interview – cam maclean

– featured image courtesy of  sarah o’driscoll – 

Cam maclean’s music evokes a sense of timelessness.  the montreal songwriter – perhaps best-known for his work in vesuvio solo – began constructing his solo debut full-length back in 2015; the end result is wait for love, an eight-song collection of breezy, folk-inflected soft pop gems interested in parsing how heady topics like heartache and masculinity collide and intertwine.

from early, synth-driven cuts like “where i go” and “new jerusalem” to the piano-oriented title track and evocative ballad “light cast,” maclean has already provided a broad primer to the textures he explores across wait for love, his singular falsetto and angular guitar motifs threaded throughout.  with the album’s arrival just a day away, we caught up with maclean via e-mail to discuss its creation; check out the transcript, lightly edited for clarity, below.

how did this new batch of tunes come about?  did you have a conscious plan to create a body of work separate from vesuvio solo, or did it occur a bit more organically?

i’ve always written songs on my own, and had been planning to do my own record for a long time.  vesuvio solo is (ironically, i suppose) very much a duo – the songs are co-written by both (co-frontman) thom and i.  i do work really well in partnerships in general, though, and in the making of my own record wait for love, working with producer adam wilcox was invaluable.

we started working together on some of the songs in 2015, and a lot of them went through many different arrangements.  the song “where i go,” for instance, was originally done in a major key – adam encouraged me to play it in minor.  “light cast” is another song that ended up dramatically different than it started – it was originally written as a slow acoustic ballad, sung in a much lower register.

wait for love explores a sonic territory that’s familiar to you, but you cite a larger range of influences.  what new artists in particular did you find yourself gravitating towards while working on this release?

i can’t say that i was directly influenced by any newer artists when it came to writing or producing any of these songs.  in fact, perhaps the album i listened to the most while i was making these songs was carole king’s tapestry!

i am, however, of course inspired by a lot of newer artists.  jessica pratt is someone whose music i’m consistently interested in, for instance.  my record does explore similar sonic territory as vesuvio solo, yes, but the songs on wait for love have a confessional quality that makes them quite different from vesuvio solo, i think.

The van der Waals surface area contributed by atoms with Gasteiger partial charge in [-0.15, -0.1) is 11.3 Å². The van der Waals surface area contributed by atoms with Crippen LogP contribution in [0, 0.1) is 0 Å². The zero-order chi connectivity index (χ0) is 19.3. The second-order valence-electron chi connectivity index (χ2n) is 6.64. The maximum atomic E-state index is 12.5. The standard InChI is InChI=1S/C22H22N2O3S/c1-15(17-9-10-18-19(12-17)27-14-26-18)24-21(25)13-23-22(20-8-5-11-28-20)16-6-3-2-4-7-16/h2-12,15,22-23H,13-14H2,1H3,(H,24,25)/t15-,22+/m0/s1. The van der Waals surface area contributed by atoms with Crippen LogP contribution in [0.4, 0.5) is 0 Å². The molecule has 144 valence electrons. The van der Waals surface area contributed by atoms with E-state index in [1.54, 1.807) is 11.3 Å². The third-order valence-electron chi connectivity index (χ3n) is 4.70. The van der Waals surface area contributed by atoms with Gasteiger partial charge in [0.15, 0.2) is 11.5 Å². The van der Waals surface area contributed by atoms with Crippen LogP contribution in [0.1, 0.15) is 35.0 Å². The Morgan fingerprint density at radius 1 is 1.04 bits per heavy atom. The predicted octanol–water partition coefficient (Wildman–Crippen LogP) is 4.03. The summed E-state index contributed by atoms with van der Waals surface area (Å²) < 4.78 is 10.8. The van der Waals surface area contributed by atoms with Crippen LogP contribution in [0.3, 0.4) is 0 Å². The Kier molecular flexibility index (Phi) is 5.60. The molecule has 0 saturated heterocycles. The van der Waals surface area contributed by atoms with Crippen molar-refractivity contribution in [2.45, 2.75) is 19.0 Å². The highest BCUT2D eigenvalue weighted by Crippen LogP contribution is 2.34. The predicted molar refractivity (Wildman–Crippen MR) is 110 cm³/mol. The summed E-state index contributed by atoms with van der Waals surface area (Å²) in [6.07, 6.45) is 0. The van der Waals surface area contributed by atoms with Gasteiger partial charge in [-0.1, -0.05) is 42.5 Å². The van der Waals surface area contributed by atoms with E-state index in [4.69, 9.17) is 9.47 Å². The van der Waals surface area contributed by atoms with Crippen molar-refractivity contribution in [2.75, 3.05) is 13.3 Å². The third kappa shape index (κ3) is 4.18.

can you speak to any obstacles you faced while recording a solo project that you hadn’t encountered previously?  perhaps there were unforeseen benefits as well?

i worked on the album in a very piecemeal fashion over the course of two years or so.  this was both frustrating (because of course it’s nice to get something done quickly), and also a gift because it did allow the songs to grow and become shaped more organically without force.  the biggest obstacle was trying to complete the album and focus on it while still being active with vesuvio solo and several other projects.

this album has many of the lush qualities that could be associated with the singer-songwriters of yesteryear.  is there a specific decade you find yourself especially endeared to, touchstones that will always inform your work in some way?

the 1970s is probably the decade that produced my favorite records more than any other.  court and spark by joni mitchell, for instance, is a record i always come back to.  other favorites include judee sill’s self-titled debut, paris 1919 by john cale, and paul simon’s debut solo record.

“jacob always” has some memorable imagery that slots in nicely with the album’s overarching themes.  is there a set of circumstances that inspired the track that you’d be comfortable sharing?

jacob as well as the “fortune teller” in the song are fictitious, but the themes in the song are ones i wanted to consciously explore.  i suppose many have driven good love away at one point or another, but of course i’ve known so many men in particular who’ve done this again and again and thought they “weren’t to blame” for the damage they caused.

do you see any more solo work in your future after wait for love winds down?

yes, definitely.  i’ve already begun recording a few new songs for my next solo record.

wait for love arrives tomorrow via atelier ciseaux records; stream it in full a bit early, courtesy of popmatters.


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